This was back in 2010, and this is what my art continued to look like for another five years pretty much. I apologize for the blur!
Drawn in 2013.
I think what caused me to keep this chibi style for so long was that I was too afraid to try making the heads smaller, because I love how they looked at the time. I also stubbornly refused to learn proportions and anatomy at the time because I didn't think I needed it. I feel like I could have gotten much further with my art if it weren't for how stubborn I was back then (regardless, I'm happy with the progress I've made so far, and I hope to continue improving in college).
Around 2015 I came across Undertale and it was a ton of fun to play. I'll admit I was fandom trash at this point and regularly browsed the fanart and I became super inspired by all the amazing, professional-level art that people were sharing of the characters. It got me to do some self-studying on anatomy, using resources like deviantArt and YouTube. Mark Crilley and FOERVRAENGD's tutorials were extremely helpful in helping me transition from chibi to more proportionate bodies. It didn't help me with the specifics like hands, feet, different perspectives, facial structure, etc. because it was just too much to take in at the time. Now that I have the basic proportions down though, I think I'll go back to those tutorials again and hopefully I'll learn new things from them. It's surprising how much you can learn from going back to a tutorial you watched just years ago.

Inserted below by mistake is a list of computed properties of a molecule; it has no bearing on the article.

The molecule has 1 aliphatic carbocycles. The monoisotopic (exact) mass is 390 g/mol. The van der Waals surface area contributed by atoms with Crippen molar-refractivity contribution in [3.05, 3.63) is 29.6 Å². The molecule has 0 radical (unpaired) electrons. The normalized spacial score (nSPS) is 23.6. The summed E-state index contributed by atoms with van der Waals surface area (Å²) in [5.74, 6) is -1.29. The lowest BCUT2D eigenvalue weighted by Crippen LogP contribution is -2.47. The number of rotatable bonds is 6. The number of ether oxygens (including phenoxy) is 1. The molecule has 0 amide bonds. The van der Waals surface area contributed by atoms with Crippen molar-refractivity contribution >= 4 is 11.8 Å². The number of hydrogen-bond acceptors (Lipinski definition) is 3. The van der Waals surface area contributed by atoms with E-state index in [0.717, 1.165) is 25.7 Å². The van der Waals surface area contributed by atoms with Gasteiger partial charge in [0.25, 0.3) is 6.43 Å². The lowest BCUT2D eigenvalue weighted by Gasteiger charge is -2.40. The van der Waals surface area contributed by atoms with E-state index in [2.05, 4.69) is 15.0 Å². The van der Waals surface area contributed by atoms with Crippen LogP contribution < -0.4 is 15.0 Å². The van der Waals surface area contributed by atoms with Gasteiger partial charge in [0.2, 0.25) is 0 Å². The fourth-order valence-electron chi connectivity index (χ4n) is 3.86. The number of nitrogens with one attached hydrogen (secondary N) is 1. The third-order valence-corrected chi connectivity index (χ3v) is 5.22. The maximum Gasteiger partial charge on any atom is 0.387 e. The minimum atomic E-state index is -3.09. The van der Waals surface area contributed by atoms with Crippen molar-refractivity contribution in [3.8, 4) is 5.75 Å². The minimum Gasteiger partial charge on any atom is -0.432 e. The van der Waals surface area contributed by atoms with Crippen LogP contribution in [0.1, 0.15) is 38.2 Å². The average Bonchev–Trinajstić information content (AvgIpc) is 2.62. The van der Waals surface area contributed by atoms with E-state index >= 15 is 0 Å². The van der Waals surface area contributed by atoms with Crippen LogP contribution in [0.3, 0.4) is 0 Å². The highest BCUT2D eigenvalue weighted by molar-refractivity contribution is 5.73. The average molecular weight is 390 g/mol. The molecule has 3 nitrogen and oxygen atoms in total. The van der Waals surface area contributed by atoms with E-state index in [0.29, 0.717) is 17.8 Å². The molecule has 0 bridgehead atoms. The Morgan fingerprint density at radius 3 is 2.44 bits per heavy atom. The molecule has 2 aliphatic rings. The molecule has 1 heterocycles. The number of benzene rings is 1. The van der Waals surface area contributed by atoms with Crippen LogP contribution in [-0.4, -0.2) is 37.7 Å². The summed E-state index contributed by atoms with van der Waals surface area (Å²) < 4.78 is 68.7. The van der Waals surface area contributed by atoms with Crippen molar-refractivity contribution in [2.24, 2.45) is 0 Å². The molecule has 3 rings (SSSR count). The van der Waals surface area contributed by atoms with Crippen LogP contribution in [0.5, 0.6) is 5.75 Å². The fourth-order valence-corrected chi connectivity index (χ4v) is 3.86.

I think after going through that studying period, I became a little depressed because I wasn't progressing as fast as I wanted, and I had a habit of comparing myself to other artists a lot (I saw this one artist who was only 15 but made amazing-quality artwork. She was also part of the Undertale fandom; that's how I found her). This depressing state lasted for a few months. It finally stopped once I took a look at my old art and then at my new art. I realized how much I DID improve. It was only because my expectations were unrealistic that I became sad. I've learned a lot about myself thanks to art. I've been learning how to do a ton of new things like using references (I was originally too stubborn to use them) and doing studies of specific parts of the body. I've also learned to stop comparing myself to my friends and other artists and getting jealous over it. What I tend to do now is look at people who are better than me at art and dissect their drawings a little more closely; to find out how they did a certain thing or how they approached a certain style of colouring/shading/etc. I'm learning how to create dynamic poses and also getting my start in drawing backgrounds.
I'll admit I'm still kinda stuck being an 'anime' artist and I know that's looked down upon by art professors (from the many art school stories I've heard) but I really think it's a part of me. I'm also going to art school for the purpose of learning plain realism and other styles of illustration, aside from anime. Anime will always be a part of my art even if I figure out another style, because it's what helped my get my start and I've always loved drawing anime (not to say I won't do other styles, but I think anime will be a prominent style in my artwork in the far future)!
Sorry for rambling!